The Congressional Budget Office says the Medicare doc fix bill that passed the House Thursday and moves on to the Senate will add $141 billion to the federal deficit. The cheers you may have heard came from people getting the money, not those providing it. Somehow “reform” always ends up costing taxpayers more. At least nobody has slipped in another ICD-10 Easter egg like last time, although Congressman Gary Palmer (R-AL) tried to work in another one-year ICD-10 delay Wednesday that was rejected in committee.
From Lemmy: “Re: Children’s Hospital Boston. The EMR is down, clinics are cancelling appointments, and the labs are sending samples out.” I contacted CIO Dan Nigrin, MD, who explains:
“We recovered yesterday (Wednesday) from an extended, unplanned downtime caused by a failed segment of a storage array for the database underlying our EHR, and which caused significant database corruption. As you would expect, the hardware was architected to be fully fault-tolerant with complete redundancy, yet nonetheless it failed us. So we’re still figuring out root cause with the vendor. We used our disaster recovery system and paper-based processes to run the operation. To be on the safe side, we postponed a few elective admissions (for less than 48 hours), but otherwise care was delivered normally at the hospital.”
From DoDEHR: “Re: US Coast Guard. Considering scrapping their $40 million Epic rollout as the DoD selects its vendor. Funding is frozen and USCG hasn’t gone live in any of its 42 clinics after four years with no dates projected. They are in danger of reverting back to AHLTA/VistA.” Unverified.
From Booth Babe: “Re: HIMSS exhibitor tips. Can you recap those you’ve run before?” You can use the search box to find them, but here’s my #1: confiscate the cell phones of employees while they’re working the booth. They are hopelessly addicted and will start by slipping furtive glances at email, but before you know it, they will be heads-down immersed in screwing around instead of paying attention to the prospects milling around their expensive telephone booth. I’ve seen guys playing with their phones while standing at an airport restroom urinal, so I guarantee people (especially the shorter attention span younger ones) won’t make it through a multi-hour booth shift unless you remove the temptation. I also suggest making it clear that booth employees aren’t allowed to talk to each other unless they’re collaborating on an attendee question because they’ll end up socializing, with is a huge turn-off to a prospect who might want to ask a quick question or who has a reasonable expectation of being welcomed without feeling like they’re intruding. It’s depressingly easy to find expensive booths staffed by inattentive employees. If your carrot needs a stick enhancement, mention that every year I take candid photos of inattentive booth employees and it will be pretty embarrassing to be memorialized on HIStalk that way.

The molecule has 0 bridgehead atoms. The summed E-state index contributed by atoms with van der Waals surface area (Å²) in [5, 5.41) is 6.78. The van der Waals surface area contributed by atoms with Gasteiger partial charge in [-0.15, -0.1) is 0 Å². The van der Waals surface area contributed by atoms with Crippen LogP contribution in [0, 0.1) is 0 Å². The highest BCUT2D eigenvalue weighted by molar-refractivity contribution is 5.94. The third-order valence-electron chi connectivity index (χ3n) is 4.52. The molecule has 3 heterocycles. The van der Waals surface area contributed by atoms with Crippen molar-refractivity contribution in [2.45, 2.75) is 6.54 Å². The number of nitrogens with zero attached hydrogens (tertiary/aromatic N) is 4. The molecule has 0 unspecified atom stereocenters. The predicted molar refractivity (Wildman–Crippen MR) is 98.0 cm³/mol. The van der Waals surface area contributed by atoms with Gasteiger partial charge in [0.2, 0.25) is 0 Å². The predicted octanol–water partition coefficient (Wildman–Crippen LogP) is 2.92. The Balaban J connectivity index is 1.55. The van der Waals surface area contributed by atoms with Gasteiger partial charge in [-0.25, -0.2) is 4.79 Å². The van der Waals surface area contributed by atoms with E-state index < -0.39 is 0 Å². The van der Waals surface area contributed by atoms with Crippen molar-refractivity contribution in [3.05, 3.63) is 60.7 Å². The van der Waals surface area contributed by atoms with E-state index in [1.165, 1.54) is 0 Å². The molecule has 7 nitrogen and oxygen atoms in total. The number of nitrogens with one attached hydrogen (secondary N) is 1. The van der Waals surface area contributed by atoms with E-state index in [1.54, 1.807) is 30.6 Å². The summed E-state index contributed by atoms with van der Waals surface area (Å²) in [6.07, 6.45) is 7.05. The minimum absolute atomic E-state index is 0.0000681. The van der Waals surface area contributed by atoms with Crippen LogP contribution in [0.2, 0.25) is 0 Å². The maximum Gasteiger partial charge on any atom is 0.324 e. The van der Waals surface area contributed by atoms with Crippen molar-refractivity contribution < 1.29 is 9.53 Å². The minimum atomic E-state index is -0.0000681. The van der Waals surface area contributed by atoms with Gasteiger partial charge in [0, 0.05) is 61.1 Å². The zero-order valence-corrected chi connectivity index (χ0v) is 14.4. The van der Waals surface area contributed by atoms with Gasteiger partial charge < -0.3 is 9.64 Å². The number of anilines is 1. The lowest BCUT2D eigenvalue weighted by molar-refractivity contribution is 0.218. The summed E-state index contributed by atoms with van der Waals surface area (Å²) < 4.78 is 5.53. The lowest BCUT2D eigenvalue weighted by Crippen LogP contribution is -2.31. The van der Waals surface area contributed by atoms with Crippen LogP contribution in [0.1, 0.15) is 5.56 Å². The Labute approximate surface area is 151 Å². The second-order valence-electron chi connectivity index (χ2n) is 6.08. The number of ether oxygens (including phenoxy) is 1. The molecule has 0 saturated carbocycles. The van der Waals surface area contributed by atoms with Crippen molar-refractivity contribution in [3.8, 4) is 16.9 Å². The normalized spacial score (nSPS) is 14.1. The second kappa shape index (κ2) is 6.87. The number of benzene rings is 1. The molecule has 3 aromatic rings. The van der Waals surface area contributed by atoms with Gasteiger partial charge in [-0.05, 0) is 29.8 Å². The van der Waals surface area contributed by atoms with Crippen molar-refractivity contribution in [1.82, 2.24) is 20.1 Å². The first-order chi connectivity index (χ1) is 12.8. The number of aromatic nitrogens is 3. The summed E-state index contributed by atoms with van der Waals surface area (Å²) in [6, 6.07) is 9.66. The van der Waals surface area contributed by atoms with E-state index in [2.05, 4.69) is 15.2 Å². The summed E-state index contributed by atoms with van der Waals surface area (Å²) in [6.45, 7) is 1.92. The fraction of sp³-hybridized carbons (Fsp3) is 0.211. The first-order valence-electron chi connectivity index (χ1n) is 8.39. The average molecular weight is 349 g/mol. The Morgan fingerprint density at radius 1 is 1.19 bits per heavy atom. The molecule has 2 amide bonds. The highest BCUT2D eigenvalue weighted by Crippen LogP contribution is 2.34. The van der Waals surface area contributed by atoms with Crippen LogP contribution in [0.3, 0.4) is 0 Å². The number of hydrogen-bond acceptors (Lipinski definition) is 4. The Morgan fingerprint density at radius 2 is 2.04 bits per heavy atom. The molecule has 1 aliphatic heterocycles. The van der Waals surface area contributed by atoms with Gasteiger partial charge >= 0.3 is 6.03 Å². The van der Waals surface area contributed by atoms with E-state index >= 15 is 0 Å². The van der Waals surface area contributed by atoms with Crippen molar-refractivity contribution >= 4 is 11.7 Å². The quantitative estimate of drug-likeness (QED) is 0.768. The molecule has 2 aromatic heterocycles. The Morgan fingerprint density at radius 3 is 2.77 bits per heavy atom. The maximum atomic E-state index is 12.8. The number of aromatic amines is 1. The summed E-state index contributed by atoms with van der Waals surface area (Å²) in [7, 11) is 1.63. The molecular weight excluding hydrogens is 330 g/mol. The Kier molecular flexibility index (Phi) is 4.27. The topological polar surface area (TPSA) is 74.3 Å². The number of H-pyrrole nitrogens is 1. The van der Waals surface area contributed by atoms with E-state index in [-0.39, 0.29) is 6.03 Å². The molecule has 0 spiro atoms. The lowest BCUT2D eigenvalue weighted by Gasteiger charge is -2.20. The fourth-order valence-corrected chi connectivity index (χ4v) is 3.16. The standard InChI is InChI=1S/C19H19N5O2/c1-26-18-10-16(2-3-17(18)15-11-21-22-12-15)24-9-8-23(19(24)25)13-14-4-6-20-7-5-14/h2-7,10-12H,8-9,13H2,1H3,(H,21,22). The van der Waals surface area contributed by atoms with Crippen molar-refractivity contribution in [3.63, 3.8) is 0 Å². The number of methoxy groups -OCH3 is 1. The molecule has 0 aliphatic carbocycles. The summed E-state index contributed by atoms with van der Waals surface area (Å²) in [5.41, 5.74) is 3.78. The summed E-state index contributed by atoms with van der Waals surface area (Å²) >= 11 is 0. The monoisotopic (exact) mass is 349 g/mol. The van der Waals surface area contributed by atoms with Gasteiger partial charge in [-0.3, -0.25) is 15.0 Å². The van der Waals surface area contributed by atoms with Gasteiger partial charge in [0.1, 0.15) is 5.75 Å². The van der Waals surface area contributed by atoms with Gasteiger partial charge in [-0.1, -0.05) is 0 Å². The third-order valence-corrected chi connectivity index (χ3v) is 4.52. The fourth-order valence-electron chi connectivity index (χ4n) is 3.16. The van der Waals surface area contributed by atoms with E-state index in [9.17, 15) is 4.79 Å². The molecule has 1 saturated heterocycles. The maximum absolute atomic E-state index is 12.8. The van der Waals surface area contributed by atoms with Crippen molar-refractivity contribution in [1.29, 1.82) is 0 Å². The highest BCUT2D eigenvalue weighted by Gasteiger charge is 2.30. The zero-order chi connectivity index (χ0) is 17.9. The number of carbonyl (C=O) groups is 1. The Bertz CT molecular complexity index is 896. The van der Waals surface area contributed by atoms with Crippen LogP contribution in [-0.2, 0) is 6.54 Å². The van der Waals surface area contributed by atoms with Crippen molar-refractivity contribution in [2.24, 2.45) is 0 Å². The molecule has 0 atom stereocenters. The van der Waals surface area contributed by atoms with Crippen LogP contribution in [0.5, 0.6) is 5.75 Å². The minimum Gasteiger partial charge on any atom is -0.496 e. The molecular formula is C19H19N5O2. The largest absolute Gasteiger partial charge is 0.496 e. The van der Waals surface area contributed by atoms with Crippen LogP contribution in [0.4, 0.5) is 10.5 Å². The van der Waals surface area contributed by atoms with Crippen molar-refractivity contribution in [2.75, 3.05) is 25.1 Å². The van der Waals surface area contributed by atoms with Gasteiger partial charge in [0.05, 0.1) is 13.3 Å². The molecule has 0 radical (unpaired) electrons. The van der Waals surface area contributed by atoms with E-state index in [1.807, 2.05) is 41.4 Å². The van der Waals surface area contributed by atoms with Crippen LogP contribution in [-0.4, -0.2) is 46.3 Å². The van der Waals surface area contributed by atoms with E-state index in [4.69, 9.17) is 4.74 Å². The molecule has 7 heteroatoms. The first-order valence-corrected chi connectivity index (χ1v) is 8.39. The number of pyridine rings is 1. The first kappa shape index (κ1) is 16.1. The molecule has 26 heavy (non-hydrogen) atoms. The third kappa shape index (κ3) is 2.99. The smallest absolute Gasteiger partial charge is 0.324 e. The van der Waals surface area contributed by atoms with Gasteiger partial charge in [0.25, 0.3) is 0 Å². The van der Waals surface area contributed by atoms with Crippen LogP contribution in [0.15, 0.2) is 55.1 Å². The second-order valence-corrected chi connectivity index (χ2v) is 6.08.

From Job Hunter: “Re: taking a new job. Can you give me the link to what you ran previously about company danger signs?” I don’t think I’ve ever run such a list, but I would try to steer clear of companies with these characteristics:
- The CEO is a well-traveled hack who has left a trail of corporate destruction behind him or her or is a private equity hired gun whose primary job is to boost the bottom line by whatever short-term means are necessary to get the company sold before the wheels come off.
- The CEO can’t be bothered to relocate to the city where most of the employees work.
- The executive job you’re being offered is not housed at the home office. Out of sight means out of mind, which is great until your ambitious peers conspire to stab your absent back.
- The company requires new hires to sign a restrictive non-compete agreement that will harm your ability to find their next job. My favorite strategy is from Dilbert: scan the non-compete into Acrobat, change the wording, then print it and sign it. Chances are the always-clueless HR department won’t notice that what you signed isn’t what they handed you.
- Budget and travel freezes are common. That means lazy executives don’t have a clue about what is essential, so they just penalize everybody equally regardless of corporate consequences.
- They’ve laid people off in the past couple of years. Layoffs are a symptom of executive failure (either in hiring choices or in strategy) and indicate that the company would rather jettison people who have been loyally working in their assigned roles instead of retraining them even though they have a lot of reusable positive attributes beyond specific product knowledge. That or they don’t have the guts to fire people for cause and instead conduct a layoff of losers.